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Truffle Hunter

Chef Peter McNee on the white truffle’s special appeal

Photo by Peter McNee

Some claim California doesn’t have any seasons. Of course we do. Summer means tomatoes and strawberries; winter is kale and blood oranges; spring, asparagus and artichokes; and fall brings treasures like butternut squash…and white truffles from Italy. The Tuber magnatum is mostly found in specific northern and central Italy locales, growing on the roots of oak, hazel and beech trees. For centuries people have used sows and dogs to find and dig up these earthy gems deemed a condiment worthy of the gods. Today the sows are out of favor (they tend to eat the booty), and people have turned to the highly developed snouts of trained canines. Once unearthed, these normally golf-ball-size fungi make their way to high-end restaurants around the world.

A quick Google search for “white truffle bay area” brings up Sausalito’s Poggio restaurant, just below gotampa.com (the “other” bay area). Why? Peter McNee, executive chef at the Bridgeway trattoria, holds a weeklong truffle celebration to bring the authentic taste of Italy to his customers. Prior to serving them, he flies to Italy to find them. Having lived in Toscana, another region known for truffles, McNee has almost earned his own trifulau (truffle hunter) stripes. For the past few years he has been meeting with winemaker Paolo Sartirano to continue the search for the best truffles overseas. 

What he doesn’t find in the field, McNee shops for at the truffle market that opens every year in September through November in the Italian southern Piedmont town of Alba. “For a single euro entry fee you are treated to a view of salumi, cheeses and thousands of fresh-dug truffles…you can smell their sweet earthy aroma as soon as you walk into the fair,” McNee says. “Once the trifulau sees that you’re serious, he’ll reach down below the crate and pull out a big handkerchief and show you the ones they just found that morning.” Despite McNee’s fluency in Italian, Sartirano usually does the final bargaining to get the best deal.

“You can’t compare it to anything else,” says McNee regarding the taste of white truffles. “It’s garlicky, with hints of honey and hay; even chestnuts. The aroma of truffles is said to take possession of the soul.” Regarding its rumored status as an aphrodisiac, he explains, “when you smell the truffles, the aroma gets your mind racing, then your heart. The aphrodisiac qualities have been written about since ancient times; in fact the Romans dedicated truffles to Aphrodite. Perhaps it’s when truffles are paired with food and wine (drunk in much quantity), that the rumor holds true.”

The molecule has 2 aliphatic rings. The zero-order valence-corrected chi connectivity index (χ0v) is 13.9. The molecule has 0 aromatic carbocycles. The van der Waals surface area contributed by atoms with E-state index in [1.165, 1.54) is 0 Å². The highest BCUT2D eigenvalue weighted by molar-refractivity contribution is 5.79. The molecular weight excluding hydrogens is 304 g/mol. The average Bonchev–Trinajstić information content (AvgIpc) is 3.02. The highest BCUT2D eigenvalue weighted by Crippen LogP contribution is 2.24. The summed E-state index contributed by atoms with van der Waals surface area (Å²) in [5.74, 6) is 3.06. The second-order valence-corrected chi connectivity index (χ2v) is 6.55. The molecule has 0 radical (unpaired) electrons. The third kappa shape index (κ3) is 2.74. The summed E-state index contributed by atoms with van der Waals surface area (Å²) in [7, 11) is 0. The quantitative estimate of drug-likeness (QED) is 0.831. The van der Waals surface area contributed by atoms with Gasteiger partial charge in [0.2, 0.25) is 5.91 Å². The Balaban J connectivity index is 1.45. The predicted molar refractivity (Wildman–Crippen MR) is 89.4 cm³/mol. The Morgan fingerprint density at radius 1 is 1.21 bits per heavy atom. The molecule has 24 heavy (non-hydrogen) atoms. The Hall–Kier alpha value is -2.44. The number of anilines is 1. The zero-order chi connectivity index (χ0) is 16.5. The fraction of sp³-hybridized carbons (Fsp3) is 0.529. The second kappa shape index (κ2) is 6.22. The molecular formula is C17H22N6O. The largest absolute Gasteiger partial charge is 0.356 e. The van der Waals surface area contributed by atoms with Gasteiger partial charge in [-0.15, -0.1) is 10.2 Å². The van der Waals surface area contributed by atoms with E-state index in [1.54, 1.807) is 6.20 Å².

The Italian view of this delicacy is that when you have a truffle with a meal, the truffle makes it perfect. However, there are certain foods that go with truffles and some that don’t. “You don’t just shave truffles on a steak,” McNee says. Instead, “you shave truffles on eggs, on perfectly prepared risotto, ravioli or tagliolini. The important thing is that the flavor of the food does not overwhelm the aroma of the truffle.”

Reputedly one of the most expensive food items around, truffles can cost thousands of dollars a pound. The priciest specimen to date was reported in Tuscany in 2007, when a dog named Rocco unearthed a three-and-a-half-pound specimen that sold for $330,000.

Since white truffles are not easy to come by for the Marin home chef, restaurants are the easiest place to sample them. In years past Mill Valley Market and Woodlands Market have carried them, but they are just too expensive and fragile to stock, say both Mill Valley’s Dave Cannapa and Woodlands’ Jennifer DeBonis. The last year Woodlands offered them, they’d gone up to $3,000 a pound, meaning a single white truffle would cost nearly $400. Not even Marin shoppers will pay that price.